Many people dislike office Holiday parties. They find them difficult, often a source of anxiety. But if you're serious about your career progress, they can be one of the best opportunities of the year.
However right or wrong, fair or unfair, just or unjust, strategic networking at holiday office parties can be a career boon. Indeed, getting in the good graces of those with the power to fast-track your career can be a fortuitous turning point that accelerates your climb up the corporate ladder.
If you don't like the idea of using a 'social affair' for anything other than spending time with some colleagues over a dinner and drink - read no further. I understand your position and am not trying to change your mind with my thoughts. But if you are into using any and all opportunities to get that next promotion or raise - this blog's for you.
A Holiday party provides a genuine opportunity to present yourself in a way that is very different than your everyday appearance and style. And if you are in an office, or cube all day, it presents an opportunity to finally get seen by decision makers.
The art of the schmooze can pay strong dividends, and you don't need to come off as brown-noser. Here are a couple of suggestions to make the most out of the next corporate party:
Decide this: "I am going to the party anyway, so why not make the most out of it?" Give yourself an objective and set about attaining it. Think through what would be the absolute best outcome relative to your career growth. How should you go about presenting yourself both physically and personality-wise? How should you introduce yourself and what kind of talk should you engage in to show you in a different light?
Go to the party fairly early so the boss (es) and HR types see you and your date arrive before the masses. When you walk in make a point of going over to the host/boss and giving a message of Season's Greetings. Introduce your date to them (another tip: brief him or her beforehand about who are the big shots and important types; let her or him know what your objective is) and thank them for having the party. They have spent money or gone to some trouble for this event to occur and it's nice when someone recognizes their efforts.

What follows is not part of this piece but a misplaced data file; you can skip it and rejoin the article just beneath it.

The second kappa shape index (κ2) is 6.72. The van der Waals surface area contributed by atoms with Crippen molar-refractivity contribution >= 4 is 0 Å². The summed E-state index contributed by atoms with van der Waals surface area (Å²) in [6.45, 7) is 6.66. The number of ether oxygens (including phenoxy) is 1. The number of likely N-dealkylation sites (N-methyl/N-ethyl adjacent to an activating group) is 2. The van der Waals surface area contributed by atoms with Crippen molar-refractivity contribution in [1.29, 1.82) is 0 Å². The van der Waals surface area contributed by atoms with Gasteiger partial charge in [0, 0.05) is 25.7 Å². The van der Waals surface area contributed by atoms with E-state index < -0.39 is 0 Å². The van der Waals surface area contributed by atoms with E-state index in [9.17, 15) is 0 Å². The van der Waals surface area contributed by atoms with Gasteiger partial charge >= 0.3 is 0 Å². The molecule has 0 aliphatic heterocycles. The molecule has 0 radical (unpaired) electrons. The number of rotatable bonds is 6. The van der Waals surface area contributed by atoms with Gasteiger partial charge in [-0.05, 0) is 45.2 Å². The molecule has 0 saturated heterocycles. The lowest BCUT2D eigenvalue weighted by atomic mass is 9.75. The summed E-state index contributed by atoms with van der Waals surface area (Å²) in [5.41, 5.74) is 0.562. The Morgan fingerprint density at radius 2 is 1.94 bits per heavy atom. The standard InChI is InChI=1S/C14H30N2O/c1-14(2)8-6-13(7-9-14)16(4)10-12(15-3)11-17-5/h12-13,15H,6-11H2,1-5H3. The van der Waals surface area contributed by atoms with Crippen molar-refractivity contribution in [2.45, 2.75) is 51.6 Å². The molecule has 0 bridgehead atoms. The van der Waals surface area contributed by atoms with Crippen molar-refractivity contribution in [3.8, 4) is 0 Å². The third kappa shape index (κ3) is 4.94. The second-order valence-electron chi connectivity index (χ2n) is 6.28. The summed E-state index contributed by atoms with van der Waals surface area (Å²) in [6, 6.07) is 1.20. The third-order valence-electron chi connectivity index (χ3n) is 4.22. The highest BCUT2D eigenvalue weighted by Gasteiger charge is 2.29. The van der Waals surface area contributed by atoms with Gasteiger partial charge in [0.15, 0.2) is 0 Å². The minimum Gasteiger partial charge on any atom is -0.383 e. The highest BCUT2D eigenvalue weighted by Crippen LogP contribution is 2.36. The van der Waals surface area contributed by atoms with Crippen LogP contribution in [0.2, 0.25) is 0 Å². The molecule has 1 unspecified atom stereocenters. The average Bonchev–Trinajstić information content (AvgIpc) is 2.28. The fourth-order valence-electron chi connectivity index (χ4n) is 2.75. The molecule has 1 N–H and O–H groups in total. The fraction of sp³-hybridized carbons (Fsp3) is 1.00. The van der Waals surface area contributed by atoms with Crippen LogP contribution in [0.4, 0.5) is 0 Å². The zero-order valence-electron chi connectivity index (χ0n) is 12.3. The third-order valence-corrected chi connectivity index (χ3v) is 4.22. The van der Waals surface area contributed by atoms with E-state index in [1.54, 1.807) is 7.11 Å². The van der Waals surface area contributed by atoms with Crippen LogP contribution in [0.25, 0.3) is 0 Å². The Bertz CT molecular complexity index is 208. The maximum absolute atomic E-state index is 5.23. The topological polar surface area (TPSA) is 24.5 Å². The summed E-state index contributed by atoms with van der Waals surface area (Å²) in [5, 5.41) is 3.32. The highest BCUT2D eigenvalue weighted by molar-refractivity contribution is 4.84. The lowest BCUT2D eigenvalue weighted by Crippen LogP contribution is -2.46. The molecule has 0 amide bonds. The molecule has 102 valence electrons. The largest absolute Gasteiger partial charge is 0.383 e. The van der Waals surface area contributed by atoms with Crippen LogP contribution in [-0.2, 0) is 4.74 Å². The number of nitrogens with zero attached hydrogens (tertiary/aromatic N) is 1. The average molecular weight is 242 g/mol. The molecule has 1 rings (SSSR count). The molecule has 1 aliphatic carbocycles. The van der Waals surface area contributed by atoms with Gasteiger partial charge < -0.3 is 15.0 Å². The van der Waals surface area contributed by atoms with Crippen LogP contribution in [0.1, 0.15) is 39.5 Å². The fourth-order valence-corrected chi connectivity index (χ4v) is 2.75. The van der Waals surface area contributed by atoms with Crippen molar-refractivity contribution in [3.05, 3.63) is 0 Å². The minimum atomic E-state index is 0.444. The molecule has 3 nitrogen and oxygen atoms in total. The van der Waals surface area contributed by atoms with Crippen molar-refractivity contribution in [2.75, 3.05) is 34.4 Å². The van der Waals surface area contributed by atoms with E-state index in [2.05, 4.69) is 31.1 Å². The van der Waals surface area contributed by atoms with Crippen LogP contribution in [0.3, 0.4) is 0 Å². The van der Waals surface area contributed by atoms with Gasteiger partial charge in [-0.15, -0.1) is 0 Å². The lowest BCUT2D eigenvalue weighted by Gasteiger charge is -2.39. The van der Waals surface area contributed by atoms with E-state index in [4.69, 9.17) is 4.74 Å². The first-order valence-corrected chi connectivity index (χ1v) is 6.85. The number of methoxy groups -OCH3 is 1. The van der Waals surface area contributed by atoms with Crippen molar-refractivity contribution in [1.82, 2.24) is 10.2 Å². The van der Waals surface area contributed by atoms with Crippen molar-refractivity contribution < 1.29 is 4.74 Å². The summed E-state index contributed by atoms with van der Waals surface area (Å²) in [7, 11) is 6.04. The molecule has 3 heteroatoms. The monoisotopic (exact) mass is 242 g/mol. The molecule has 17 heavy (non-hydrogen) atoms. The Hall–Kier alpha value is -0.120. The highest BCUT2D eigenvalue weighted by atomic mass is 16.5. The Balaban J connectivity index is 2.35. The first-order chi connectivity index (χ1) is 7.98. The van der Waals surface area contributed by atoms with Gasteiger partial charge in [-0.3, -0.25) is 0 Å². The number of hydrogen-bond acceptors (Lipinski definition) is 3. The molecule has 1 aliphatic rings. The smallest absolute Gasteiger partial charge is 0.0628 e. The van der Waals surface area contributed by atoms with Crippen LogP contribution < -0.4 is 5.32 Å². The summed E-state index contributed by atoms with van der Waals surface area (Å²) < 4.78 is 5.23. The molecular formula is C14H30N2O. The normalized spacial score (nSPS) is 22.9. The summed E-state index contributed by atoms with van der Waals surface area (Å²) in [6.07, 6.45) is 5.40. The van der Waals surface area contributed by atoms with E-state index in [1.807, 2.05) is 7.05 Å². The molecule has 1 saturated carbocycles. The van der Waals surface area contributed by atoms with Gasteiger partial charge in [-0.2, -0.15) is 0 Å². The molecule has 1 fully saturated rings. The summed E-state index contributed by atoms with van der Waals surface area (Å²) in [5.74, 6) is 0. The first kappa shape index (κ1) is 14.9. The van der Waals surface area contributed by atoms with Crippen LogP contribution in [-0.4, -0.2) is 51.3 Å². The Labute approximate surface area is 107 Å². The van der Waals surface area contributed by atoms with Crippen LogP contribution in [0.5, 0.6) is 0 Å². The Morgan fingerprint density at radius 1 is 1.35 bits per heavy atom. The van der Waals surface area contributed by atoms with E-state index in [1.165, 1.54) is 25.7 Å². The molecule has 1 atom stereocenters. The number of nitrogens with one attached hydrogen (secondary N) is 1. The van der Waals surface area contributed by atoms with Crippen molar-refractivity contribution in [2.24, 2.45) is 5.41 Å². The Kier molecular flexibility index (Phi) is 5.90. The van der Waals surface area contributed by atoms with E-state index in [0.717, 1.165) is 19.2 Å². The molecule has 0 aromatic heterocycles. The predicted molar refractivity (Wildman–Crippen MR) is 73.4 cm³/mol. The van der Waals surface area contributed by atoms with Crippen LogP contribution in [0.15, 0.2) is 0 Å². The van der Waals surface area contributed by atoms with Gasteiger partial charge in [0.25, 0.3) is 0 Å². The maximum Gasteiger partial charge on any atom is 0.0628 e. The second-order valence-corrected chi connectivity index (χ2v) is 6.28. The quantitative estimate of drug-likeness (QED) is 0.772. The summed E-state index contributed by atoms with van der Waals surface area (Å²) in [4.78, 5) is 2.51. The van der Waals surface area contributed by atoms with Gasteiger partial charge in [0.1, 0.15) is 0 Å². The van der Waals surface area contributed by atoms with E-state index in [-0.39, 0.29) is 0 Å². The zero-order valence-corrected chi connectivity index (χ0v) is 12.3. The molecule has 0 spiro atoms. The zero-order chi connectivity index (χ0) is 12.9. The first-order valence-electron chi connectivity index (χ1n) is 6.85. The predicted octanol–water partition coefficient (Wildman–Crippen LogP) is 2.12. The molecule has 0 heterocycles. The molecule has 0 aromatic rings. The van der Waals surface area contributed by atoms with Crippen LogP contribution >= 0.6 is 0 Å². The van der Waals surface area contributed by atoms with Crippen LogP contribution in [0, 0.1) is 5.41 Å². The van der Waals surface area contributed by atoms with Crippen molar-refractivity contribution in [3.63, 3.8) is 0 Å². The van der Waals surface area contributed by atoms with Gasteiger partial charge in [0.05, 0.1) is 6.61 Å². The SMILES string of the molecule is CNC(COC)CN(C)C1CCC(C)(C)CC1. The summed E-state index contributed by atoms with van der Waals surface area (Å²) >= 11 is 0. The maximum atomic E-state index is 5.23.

Try to look comfortable. In 8 cases out of 10, even the boss will be a bit uncomfortable. (S)he will notice if someone else seems to be able to 'fit in' and make others feel more at ease. This is true even if the boss and his/her date have done this many times before this year. So if you look relaxed and confident, the bosses and HR types will be impressed with your 'presence'. And they will remember your apparent comfort and ease in a situation where others weren't. All the better for discussions about promotions and how you may be a good candidate.
Finally, before you go to the company party, read up on current events so you can open up conversations in the event that one of those “we all hate these but don’t know what to do” periods of no one talking and everyone looking at the floor occurs. If you can break the ice and keep others feeling a bit less uncomfortable; it will also help to showcase that you’ve got some of the ‘right stuff’ that can help the company succeed in other areas.
John M. McKee is the founder and CEO of BusinessSuccessCoach.net, an international consulting and coaching practice with subscribers in 43 countries. One of the founding senior executives of DIRECTV, his hands-on experience includes leading billion dollar organizations and launching start-ups in both the U.S. and Canada. The author of two published books, he is frequently seen providing advice on TV, in magazines, and newspapers.